Brynn the eldest daughter was four and a half years old. She loved to walk out in front of the stroller, sometimes running or skipping. She liked to pop in and out of the stroller whenever she needed to rest, especially if she got a cramp in her side after a long run.

Tonight Brynn skipped and sang as Mommy pushed baby Jolee down the sidewalk. Jolee was eight months old and thought her big sister was the best entertainment in the world. Mommy smiled as Jolee giggled and screeched watching Brynn skip.

Soon Brynn was ready for a ride in the big double stroller. Her seat was up front. Jolee sad in back gazing at trees and neighborhood children playing in the pleasant evening. Brynn stopped singing and asked, "Mommy, who do you love the best?"

Mommy thought for a second and then said, "Brynn, I love you the reddest. I love you the color of a bright red balloon flying high in the sky, the fiery red of the setting sun, the sweetness of a Valentine heart full of chocolates, and the top of a rainbow filled with promise."

"Well, what about Jolee?" Brynn asked.

"I love her the whitest," said Mommy. "The white of mini-marshmallows melting in your mouth, angel wings, and fluffy clouds in a blue blue sky. I love Jolee with the softness of a new white towel fresh from the dryer."

"When I think of my girls," Mommy said, " I love you together, the pinkest. I love you very much. And I love being your Mommy." Then they all turned the corner and headed for home. As they strolled up the street, the sun was setting in a blaze of red over the hills. The wind was blowing harder now and Brynn asked for hot cocoa when they got back. "Ok," said Mommy, "would you like me to put marshmallows on top?"

"No," said Brynn, "but can I just eat a few while we read our Kirstin book?"

"Yes my girl," said Mommy.

Jolee squealed with delight as they entered the garage. The walk was over and bedtime had begun.

The End.

Tuesday, June 7, 2011


I've had so many people ask me these last few weeks how I'm doing since returning from Honduras with Compassion. Each time my answer has been a simple, "ok." I really have felt fine coming back and returning to my regular routines. But tonight I cracked. As I was driving home from the grocery store, my thoughts started racing. By the time I put away the food and walked upstairs to our home office, I was broken. Broken all over again.

Why is it that my girls get to go to summer camp? Aren't their lives luxurious, happy, and full of Jesus already, without the need to spend hundreds of dollars on camps? Is this all just another form of excess? Couldn't our girls (and most American kids) learn about Jesus in a place without zip lines, big swings, beaches, lakes, wacky games, skits, 3 meals plus snacks per day, and comfy heated cabins? Do we have to lure children to such a fun place to capture their attention...or is God captivating enough? Please remember this is coming from the mind of a camp director who loves her job. Yep, I'm broken.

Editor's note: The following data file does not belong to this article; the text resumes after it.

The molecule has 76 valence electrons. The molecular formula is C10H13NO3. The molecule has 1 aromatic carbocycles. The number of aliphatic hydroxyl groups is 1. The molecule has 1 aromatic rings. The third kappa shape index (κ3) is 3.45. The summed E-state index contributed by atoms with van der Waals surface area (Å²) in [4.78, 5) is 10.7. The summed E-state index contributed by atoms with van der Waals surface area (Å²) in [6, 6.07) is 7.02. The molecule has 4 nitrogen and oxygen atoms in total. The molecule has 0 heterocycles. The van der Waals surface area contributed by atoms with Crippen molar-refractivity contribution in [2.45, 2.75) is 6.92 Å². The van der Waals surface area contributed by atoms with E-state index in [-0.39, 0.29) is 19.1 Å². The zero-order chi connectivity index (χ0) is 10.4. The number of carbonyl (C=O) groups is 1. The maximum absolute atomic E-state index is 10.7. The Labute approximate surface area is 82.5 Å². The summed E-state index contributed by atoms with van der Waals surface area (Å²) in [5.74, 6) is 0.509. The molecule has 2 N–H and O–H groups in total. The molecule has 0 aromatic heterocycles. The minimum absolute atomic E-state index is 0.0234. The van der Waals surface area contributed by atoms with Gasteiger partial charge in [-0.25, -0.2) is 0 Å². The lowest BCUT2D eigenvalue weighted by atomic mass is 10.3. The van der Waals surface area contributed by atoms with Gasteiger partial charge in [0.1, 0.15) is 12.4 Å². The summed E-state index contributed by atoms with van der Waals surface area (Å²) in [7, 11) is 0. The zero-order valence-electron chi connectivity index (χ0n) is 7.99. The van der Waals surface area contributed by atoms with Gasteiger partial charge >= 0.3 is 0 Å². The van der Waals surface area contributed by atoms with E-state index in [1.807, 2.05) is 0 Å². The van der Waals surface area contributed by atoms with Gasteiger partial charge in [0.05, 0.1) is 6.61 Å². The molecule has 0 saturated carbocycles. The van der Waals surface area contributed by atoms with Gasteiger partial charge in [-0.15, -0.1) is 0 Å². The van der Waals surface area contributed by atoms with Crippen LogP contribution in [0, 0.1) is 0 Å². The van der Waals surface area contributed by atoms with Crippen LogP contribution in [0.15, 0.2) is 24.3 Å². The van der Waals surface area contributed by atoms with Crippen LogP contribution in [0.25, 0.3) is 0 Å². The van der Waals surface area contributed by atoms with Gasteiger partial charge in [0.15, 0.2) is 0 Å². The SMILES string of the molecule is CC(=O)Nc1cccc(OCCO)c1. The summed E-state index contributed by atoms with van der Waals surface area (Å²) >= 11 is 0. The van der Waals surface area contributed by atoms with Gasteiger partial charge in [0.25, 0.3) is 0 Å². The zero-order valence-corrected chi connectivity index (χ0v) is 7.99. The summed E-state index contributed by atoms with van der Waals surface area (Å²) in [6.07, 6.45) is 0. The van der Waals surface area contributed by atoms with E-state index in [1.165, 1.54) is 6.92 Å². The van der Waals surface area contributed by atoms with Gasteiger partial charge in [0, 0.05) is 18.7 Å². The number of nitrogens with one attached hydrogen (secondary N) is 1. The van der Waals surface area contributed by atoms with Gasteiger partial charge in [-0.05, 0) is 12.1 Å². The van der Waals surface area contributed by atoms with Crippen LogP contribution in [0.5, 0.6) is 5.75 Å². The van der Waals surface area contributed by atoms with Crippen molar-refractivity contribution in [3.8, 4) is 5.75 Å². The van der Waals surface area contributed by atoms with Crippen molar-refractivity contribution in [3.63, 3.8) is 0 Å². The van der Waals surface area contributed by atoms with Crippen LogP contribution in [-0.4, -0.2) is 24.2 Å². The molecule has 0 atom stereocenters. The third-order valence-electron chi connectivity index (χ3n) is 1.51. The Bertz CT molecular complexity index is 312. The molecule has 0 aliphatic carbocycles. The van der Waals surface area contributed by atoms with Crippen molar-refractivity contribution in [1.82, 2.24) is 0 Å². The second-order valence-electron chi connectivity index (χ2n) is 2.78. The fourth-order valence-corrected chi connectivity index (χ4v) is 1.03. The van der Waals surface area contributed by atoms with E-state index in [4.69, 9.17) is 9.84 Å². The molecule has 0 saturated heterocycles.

I spent about four hours today working on name tags for VBS.  Name tags. And that was WITH help. Today the church paid me to cut paper, stick on stickers, laminate, punch holes, and thread yarn. There are children in this world that don't have running water or enough food to eat. Their parents might not make more than $1 per day. I know, I've played with a lot of them. How is this "ok?" Yep, I'm broken.

I can't believe that we still have 8 paint cans sitting on my bathroom floor. My bathroom floor, you know, the one with the junky vinyl floor that is peeling. Why can't we get that ugly outdated bathroom remodeled? Wait. I have a bathroom. Indoors, with A FLOOR. I've been in homes where you can see through the floor. I've been in homes where there really isn't a floor at all. Yep, I'm broken.

Why does my heart hurt so much? Trying to make sense out of everything that just doesn't make sense feels gut-wrenchingly awful. I'm deep in the midst of prep for VBS and Girls Camp, and perhaps this explains my delirious state of mind. These are ministries that serve children; children I love. These are ministries that I believe in and advocate for. But when I think about the millions of children in the majority world struggling to simply survive...I'm broken.

All children deserve to hear that Jesus loves them. All children need to hear what God has in store for them. In the center of 3rd world poverty or the center of my little suburb-Jesus deserves to be known by the children He created.

Alan, my wonderful husband, listened so well tonight. He didn't try to fix me. He is broken too. Thank you God that Alan is broken too. Sitting attentively as I blubbered, he stated that although we don't have the answers to make sense out of the crazy disparity between rich and poor, we do know that giving children the opportunity to hear about Jesus' love for them, no matter where they live is important. I can cling to that. Not everyday is about name tags. And as my friend Vicky so gently reminded me today, what has value is thinking about every child who will receive those name tags. The moment that matters is when we slip it over their head and say, "welcome."

I pray that you and I will welcome our own children to a real, everyday, life with God at the center of every choice, action, reaction, and activity that we do.